Julie Johnson, MSPH, PhD'00
Professor of surgery, Feinberg School of Medicine; Research team member, Northwestern University’s Center for Healthcare Studies
A consummate international collaborator and an agile researcher, Julie Johnson examines surgical outcomes through the lens of clinical microsystems—small, interdependent groups of people who regularly work together to provide care for defined populations of patients. As part of the team at Northwestern’s Surgical Outcomes and Quality Improvement Center (SOQIC), Johnson uses qualitative research methods to examine surgical microsystems across 56 hospitals that are part of the Illinois Surgical Quality Improvement Collaborative (ISQIC). As its name suggests, ISQIC formed in 2013 to improve surgical quality by providing standardized, audited outcomes data to hospitals. Prior to her work at Northwestern, Johnson served as associate professor in the Faculty of Medicine at Australia’s University of New South Wales (UNSW), where she was a co-investigator of a grant that brought six universities and research organizations together to form the Centre for Research Excellence in Primary Healthcare Microsystems. With her work spanning the globe, Johnson also has evaluated clinical processes used by health centers in six European Union (EU) countries.
Johnson has served as a mentor to multiple new faculty and junior researchers (she says she strives to model her mentoring after her Dartmouth mentor Paul Batalden), and she is currently teaching courses at Feinberg such as Qualitative Research Methods and Fundamental Methods of Safety and Quality. A prolific author, Johnson has contributed to 92 peer-review publications, 46 book chapters, and five books—all related to quality improvement, patient safety, and clinical microsystems.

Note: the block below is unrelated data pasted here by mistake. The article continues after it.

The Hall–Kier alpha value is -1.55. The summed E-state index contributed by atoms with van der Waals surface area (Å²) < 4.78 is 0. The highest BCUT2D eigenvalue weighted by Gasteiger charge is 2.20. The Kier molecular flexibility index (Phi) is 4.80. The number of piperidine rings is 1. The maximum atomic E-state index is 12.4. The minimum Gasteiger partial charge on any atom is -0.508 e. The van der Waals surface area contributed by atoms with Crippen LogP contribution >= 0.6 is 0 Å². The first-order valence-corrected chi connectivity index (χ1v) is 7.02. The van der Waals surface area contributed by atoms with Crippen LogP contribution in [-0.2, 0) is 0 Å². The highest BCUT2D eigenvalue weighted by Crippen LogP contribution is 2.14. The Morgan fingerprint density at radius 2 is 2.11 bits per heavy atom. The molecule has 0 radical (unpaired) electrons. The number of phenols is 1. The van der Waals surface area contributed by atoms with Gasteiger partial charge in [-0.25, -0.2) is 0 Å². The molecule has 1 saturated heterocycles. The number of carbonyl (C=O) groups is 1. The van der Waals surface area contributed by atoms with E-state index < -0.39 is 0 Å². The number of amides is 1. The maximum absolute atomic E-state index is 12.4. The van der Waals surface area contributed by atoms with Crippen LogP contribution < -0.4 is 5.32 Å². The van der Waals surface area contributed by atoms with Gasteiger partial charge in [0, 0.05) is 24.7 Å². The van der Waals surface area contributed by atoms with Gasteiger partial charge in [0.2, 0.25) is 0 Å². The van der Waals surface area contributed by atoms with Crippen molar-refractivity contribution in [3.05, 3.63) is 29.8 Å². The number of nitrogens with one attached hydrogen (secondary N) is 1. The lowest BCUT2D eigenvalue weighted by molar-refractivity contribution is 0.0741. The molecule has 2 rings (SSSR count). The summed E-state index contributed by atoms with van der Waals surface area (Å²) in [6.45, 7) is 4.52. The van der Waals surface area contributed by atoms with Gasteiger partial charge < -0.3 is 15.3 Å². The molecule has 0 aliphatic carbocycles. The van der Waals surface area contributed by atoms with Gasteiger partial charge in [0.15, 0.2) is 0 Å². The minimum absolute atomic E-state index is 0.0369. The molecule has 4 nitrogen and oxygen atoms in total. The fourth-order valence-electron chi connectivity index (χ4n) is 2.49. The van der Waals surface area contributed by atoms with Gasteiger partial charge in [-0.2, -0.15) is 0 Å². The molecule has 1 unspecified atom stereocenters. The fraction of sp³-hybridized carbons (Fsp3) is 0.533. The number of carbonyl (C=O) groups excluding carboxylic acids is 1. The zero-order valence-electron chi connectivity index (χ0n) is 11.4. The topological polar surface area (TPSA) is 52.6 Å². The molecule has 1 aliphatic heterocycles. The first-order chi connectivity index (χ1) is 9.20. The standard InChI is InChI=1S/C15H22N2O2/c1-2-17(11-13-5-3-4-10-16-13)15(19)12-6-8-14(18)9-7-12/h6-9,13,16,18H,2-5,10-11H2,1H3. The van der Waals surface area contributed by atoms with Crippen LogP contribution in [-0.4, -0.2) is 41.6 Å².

Johnson’s work helps drive practical change in clinical settings. As the result of her work with ISQIC, Johnson aims to help hospitals understand which high-performing practices drive improvement in surgical outcomes. Her work with the EU collaborative encouraged European hospitals to develop a more efficient model to integrate inpatient and community care through improved handover processes. And recently, Johnson has been working with the front line clinical teams at Northwestern Memorial Hospital to design, implement, and evaluate activities to improve care related to VTE prophylaxis and enhanced recovery after surgery protocols.
My thesis was on forming, operating, and improving microsystems of health care, and that continues to serve as my organizing framework for thinking about clinical work and how to improve its functioning. My experience at Dartmouth led to my career in studying microsystems on three continents—North America, Europe, and Australia—and this has been tremendous in building a network of international research colleagues and ongoing opportunitites. I also have been fortunate to continue collaborating with Dartmouth Institute colleagues on various projects including writing, research, and teaching.
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